back to article Intel aims for lower-power GPUs as Nvidia pushes pricey energy guzzlers

While Nvidia and AMD put out high-end graphics cards for those with plenty of money to spend, Intel is doubling down on the mainstream GPU market with lower-power discrete products and CPUs with upgraded integrated graphics. Raja Koduri, head of Intel's Accelerated Computing Systems and Graphics Group, said in a recent …

  1. Steve Jackson

    £1500+ for a power hungry graphics card just continues to place tech as bad guys in this age of responsibility, as did BTC proof of work.

    When you consider the computational power afforded assembling a system at equal monetary value, whilst it's clear said machine to run such a card is not a simple side show, it's a disproportionate amount of expenditure on one item.

    Intel I'm not so sure (vis a vis power requirements for latest processors versus the competition) share the "correct" world view but it's difficult to see how they could otherwise achieve any market inroads; except in the 'forgotten' market segment (which is where I'm sure the majority of users would prefer to exist).

    But yeah, (low) power to them. Plus a third way is always a nice 'to have'.

    1. steviesteveo

      I see it as really short termist. They've basically given up on the next generation of IT growing up with geforce. It might even reverse the mindshare as kids come through who never even saw a 1.5k GPU growing up but remember the AMD graphics in their Xbox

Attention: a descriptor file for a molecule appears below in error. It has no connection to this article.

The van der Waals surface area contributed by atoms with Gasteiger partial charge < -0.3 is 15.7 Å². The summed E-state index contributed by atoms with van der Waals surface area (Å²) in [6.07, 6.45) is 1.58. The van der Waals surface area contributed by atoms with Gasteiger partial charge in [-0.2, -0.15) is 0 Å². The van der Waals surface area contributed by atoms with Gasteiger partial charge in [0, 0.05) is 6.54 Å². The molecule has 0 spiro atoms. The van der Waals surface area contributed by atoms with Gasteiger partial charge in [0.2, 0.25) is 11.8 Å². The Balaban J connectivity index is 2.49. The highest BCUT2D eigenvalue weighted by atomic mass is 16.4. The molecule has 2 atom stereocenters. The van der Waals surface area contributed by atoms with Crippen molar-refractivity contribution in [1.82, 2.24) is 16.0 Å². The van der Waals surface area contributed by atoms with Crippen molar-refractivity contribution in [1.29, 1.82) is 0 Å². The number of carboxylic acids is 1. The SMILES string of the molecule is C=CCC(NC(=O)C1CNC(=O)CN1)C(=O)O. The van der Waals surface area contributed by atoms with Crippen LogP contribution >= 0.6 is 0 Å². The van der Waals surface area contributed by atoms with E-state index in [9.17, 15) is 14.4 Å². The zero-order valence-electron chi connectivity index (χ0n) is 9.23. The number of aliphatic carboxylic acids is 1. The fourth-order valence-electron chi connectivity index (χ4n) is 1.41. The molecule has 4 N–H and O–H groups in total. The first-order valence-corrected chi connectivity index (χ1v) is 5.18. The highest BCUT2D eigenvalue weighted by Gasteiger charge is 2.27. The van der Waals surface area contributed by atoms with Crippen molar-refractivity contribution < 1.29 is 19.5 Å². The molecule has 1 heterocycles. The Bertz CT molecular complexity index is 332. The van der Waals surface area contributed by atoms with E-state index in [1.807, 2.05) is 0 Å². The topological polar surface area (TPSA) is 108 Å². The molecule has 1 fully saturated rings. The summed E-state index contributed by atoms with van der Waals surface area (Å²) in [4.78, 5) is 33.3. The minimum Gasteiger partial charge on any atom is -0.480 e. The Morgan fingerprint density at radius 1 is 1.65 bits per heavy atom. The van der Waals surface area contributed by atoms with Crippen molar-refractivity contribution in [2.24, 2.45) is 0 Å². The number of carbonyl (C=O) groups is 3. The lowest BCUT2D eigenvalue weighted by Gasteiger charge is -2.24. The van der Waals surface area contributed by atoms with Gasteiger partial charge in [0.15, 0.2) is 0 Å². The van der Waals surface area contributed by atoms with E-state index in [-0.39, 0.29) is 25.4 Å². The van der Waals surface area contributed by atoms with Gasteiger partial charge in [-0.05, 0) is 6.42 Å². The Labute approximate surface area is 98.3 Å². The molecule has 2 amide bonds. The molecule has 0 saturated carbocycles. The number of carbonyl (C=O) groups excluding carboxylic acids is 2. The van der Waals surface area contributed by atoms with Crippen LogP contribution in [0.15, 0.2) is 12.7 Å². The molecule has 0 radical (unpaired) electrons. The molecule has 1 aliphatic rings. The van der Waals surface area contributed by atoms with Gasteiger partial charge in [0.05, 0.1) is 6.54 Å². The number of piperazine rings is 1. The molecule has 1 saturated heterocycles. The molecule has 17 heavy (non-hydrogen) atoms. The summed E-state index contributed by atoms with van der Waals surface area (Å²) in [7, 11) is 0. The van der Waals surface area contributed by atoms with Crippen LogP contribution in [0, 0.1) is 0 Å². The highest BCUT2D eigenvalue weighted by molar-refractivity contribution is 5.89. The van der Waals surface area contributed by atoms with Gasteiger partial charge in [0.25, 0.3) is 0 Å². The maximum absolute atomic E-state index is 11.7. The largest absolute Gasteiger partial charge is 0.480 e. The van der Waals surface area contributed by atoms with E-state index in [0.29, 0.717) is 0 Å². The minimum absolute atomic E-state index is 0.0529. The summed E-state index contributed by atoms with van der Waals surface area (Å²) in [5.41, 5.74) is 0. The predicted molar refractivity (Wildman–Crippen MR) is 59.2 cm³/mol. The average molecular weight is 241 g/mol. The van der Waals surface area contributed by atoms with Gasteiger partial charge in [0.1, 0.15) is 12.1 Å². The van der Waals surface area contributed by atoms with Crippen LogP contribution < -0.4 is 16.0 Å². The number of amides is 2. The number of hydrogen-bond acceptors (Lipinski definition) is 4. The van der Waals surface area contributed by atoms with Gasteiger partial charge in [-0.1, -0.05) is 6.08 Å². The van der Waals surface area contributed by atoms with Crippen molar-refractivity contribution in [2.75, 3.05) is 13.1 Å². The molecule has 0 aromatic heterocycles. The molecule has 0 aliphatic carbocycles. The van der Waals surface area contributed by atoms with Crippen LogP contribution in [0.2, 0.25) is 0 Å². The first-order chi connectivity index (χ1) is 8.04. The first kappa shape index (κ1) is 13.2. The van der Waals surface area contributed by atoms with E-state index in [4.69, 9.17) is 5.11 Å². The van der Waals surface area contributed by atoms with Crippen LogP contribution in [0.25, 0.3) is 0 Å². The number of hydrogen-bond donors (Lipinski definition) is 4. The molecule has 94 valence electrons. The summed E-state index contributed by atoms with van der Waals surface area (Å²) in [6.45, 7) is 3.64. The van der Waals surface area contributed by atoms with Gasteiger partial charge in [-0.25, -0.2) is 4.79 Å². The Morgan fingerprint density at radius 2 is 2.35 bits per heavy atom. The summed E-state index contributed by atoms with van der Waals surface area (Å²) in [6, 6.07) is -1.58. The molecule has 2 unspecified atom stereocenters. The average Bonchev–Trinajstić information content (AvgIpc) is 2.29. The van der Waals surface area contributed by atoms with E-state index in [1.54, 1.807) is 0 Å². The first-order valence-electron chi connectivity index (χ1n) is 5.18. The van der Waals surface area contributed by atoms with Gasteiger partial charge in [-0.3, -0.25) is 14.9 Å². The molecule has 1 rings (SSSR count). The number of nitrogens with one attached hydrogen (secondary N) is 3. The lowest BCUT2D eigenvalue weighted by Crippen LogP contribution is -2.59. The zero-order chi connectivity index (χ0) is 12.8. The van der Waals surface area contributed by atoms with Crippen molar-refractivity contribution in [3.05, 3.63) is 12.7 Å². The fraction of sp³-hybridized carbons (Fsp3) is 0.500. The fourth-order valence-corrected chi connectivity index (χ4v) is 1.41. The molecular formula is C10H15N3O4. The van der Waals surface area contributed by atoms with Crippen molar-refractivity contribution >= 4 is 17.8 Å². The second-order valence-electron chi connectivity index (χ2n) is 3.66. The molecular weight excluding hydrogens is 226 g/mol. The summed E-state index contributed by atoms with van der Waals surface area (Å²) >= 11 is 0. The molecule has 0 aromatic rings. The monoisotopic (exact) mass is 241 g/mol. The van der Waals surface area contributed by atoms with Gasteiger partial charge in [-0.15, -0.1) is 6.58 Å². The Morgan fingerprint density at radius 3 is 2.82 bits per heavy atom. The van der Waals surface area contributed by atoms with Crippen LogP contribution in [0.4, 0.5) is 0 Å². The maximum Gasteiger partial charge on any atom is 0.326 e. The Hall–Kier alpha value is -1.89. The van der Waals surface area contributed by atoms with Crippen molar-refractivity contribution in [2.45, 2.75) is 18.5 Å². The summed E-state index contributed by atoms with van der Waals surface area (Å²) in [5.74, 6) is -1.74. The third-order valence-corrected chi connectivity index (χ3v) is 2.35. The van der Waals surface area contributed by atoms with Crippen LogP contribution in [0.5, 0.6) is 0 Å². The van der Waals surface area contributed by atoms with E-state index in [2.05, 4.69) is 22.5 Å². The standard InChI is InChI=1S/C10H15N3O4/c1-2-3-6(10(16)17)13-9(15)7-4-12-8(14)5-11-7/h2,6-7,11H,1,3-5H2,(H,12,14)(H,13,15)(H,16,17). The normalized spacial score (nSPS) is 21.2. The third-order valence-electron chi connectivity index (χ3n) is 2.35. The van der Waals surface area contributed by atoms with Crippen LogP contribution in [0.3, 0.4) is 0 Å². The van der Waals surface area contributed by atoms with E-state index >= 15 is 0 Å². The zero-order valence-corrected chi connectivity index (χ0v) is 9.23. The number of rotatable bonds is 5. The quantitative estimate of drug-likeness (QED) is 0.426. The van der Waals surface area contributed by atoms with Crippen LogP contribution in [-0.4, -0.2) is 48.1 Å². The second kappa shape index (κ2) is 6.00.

1. Binraider Silver badge

        The lack of a TNT2 equivalent is shortsighted. Amazing power/price combo for their day. Also, possibly the widest possible driver set ever written - I still keep one of those cards around for legacy cruft that needs to run on real metal. Win 3.1, 95/98, NT, OS2, Linux all well supported across the board.

        Of course that end of the market is possibly better served by the on-CPU graphics now rather than discrete GPU.

  2. Binraider Silver badge

    I think Intel are onto something with this. The lack of a mid-range option in current product lineups screams opportunity. You will never, ever persuade me (or a lot of others) to pick up a GPU for £1000+.

    Recent Nvidia and AMD offerings are decidedly power-thirsty. It wasn't all that long ago that a 300W PSU was adequate. Now, 850W+ is not unusual; and the graphics make a large part of that budget. On boring desktop stuff, my UPS indicates my (entire) PC setup as using around 400W. Firing up a vaguely GPU intensive title it will go north of 600. That's on what I would consider probably the last of the Mid-range graphics cards to be available (5700XT).

    Noise/Thermals/Running costs are valid concerns, Nvidia coil whine is a constant nuisance too (once you hear it, you can't unhear it and will never want to touch their stuff again).

  3. Piro Silver badge

    NVIDIA overpriced by around $400

    AMD saw that, and thought "OK, we'll overprice by around $200, and we'll look like great value".

    Ugh. Last time there was a compelling release was the 1080 Ti.

  4. cb7

    Whilst Intel's goal is laudable, I fail to see how they're going to deliver given their apparent inability to move manufacturing onto more efficient nodes.

    Current nVidia GPUs are on 4nm already

    AMD are on 5nm.

    Intel are peddling Intel 7 which which is basically 10nm renamed. Yes, yes I know it's equivalent to TSMC's 7nm, but TSMC are shipping volume on 4nm already.

    Meanwhile, as an aside, Apple will gain some desktop / laptop market share with their M1/M2 powered machines also at 5nm.

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